The State of Michigan’s New Fiscal Plan
State Budget Note 2011-02
The recently enacted Fiscal Year 2012 (FY2012) state budget provides a marked change from the fiscal plans of recent years. The FY2012 budget does not rely on non-recurring revenue sources or delaying expenditures to achieve balance. Instead, it enacts significant appropriation reductions to bring ongoing expenditures in line with ongoing revenues. It begins to rebuild the state’s long-depleted cash reserves. The state’s new fiscal plan takes aim at growing long-term obligations by putting funding aside to pay for state retiree liabilities. The plan makes significant tax changes by lowering and simplifying business taxes and increasing individual income taxes. Finally, with the concentration of political power across the executive and legislative branches of state government, the budget was adopted in May and much earlier than in recent years. Entities that rely on state appropriations were given more time to plan for enactment of their own budgets.
State policymakers began work on the FY2012 state budget in February. At that time, the General Fund portion of the budget faced an estimated $1.4 billion deficit largely created by the exhaustion of significant amounts of temporary budget resources. In addition to the budget problem, the state faced a sizeable major funds cash deficit created by years of over-spending available resources. Furthermore, the state had amassed significant long-term obligations, primarily unfunded retirement liabilities, because it failed to set aside the necessary resources when the obligations were incurred.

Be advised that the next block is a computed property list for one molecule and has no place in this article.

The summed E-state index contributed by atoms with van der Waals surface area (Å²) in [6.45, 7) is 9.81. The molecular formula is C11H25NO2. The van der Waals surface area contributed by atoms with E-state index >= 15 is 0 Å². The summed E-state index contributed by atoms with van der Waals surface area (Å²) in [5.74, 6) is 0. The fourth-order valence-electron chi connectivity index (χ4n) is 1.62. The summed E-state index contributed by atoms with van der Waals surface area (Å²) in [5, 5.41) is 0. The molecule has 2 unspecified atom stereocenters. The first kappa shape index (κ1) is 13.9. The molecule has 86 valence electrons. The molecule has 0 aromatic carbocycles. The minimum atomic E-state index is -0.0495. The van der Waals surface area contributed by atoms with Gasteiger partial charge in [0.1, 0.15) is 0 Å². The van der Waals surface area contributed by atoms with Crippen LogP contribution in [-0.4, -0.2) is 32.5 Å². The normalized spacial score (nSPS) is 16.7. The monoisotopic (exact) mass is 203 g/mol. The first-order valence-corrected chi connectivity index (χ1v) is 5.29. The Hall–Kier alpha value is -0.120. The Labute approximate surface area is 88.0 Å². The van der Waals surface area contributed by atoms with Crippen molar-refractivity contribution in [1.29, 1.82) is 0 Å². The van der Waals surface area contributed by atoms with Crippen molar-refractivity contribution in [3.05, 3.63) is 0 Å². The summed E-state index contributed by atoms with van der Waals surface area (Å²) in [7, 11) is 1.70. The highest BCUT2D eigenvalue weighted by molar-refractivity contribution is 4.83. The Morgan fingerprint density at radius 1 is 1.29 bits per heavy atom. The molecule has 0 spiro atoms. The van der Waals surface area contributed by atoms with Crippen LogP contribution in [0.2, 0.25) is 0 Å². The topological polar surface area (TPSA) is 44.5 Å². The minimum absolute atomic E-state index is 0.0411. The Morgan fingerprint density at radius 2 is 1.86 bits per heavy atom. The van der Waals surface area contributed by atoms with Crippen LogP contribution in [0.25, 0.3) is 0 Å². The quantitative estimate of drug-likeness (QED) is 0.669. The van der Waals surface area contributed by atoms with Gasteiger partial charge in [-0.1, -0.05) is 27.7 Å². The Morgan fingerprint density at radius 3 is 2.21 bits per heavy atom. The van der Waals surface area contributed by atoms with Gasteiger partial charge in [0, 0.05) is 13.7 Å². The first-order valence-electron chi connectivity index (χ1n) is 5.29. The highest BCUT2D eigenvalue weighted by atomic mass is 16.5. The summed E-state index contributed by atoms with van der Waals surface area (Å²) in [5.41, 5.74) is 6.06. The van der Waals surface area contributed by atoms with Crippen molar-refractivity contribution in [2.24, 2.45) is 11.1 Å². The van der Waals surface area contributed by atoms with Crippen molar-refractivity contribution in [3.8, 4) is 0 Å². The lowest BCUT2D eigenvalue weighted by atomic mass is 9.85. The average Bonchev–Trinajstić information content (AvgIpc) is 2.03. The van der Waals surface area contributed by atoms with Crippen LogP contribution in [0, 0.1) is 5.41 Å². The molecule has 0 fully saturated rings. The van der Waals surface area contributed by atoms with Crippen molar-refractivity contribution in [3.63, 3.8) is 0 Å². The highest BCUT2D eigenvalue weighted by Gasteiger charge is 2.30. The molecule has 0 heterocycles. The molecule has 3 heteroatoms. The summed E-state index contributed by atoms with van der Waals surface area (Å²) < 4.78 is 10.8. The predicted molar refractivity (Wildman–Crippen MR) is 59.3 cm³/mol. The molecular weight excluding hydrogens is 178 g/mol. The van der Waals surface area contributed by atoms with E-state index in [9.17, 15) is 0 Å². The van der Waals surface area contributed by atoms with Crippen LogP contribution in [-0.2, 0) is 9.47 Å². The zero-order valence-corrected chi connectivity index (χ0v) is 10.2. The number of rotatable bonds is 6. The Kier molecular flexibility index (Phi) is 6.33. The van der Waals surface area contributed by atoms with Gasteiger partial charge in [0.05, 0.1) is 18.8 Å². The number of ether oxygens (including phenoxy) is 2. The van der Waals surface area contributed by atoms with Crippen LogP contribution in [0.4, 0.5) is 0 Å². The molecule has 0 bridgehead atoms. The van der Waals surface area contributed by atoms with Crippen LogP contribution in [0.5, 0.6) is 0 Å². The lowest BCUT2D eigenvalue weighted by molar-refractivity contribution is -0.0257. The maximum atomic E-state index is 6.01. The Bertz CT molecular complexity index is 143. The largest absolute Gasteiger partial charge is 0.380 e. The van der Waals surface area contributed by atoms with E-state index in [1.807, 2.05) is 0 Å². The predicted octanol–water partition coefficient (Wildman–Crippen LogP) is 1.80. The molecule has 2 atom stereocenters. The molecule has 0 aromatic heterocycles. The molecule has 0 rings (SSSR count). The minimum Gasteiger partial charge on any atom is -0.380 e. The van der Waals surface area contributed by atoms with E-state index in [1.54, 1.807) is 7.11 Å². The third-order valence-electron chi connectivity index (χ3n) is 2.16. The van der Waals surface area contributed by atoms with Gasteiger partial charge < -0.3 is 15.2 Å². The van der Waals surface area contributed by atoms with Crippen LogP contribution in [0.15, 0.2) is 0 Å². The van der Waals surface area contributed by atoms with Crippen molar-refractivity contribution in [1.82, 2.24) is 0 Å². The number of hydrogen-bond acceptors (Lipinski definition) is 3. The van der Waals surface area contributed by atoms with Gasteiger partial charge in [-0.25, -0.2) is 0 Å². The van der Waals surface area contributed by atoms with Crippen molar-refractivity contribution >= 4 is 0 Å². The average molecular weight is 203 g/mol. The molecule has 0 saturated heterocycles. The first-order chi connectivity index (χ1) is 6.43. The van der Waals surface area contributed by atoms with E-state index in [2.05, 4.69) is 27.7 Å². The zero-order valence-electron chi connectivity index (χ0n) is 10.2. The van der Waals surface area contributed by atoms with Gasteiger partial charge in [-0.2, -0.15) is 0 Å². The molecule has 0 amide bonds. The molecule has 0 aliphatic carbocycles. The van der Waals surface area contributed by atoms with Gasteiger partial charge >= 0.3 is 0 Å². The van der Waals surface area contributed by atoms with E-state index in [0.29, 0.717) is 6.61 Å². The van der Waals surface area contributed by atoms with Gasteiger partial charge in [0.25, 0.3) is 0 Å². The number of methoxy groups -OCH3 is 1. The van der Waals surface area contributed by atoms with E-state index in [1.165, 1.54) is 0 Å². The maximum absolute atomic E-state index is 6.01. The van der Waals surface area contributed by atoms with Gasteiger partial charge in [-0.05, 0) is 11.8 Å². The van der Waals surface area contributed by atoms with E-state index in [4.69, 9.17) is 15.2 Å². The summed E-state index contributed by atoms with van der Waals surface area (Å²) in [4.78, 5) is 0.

Against a backdrop of an improving state economy, the Governor and legislative leaders enacted a financial plan for the State of Michigan consisting of: 1) a revamped state tax structure, 2) a state budget that balances ongoing expenditures and resources mainly through appropriation reductions; 3) a down payment on future long-term obligations; and 4) a deposit in the state’s rainy day fund. The plan contains significant elements of the Governor’s proposed budget and tax proposals, but also incorporates features of legislative priorities. An improving outlook for state revenues released in May helped address the projected General Fund deficit identified in January and finance the net tax cut of the restructured tax plan.
Tax Changes Establish a Smaller Financial Base
The combination of business tax restructuring and individual income tax changes will create a new financial base for the state budget; one which will generate less revenue compared to current tax policy and one which shifts a greater portion of the overall state tax burden from those paying business taxes onto those paying the individual income tax. The budget will have to accommodate net tax cuts in FY2012 and FY2013, although an improving economic climate and the attendant state revenue growth will partially finance the tax cuts. The tax changes affect the General and School Aid Funds differently, which creates the need to make other budgetary adjustments to balance spending from these funds with available revenues.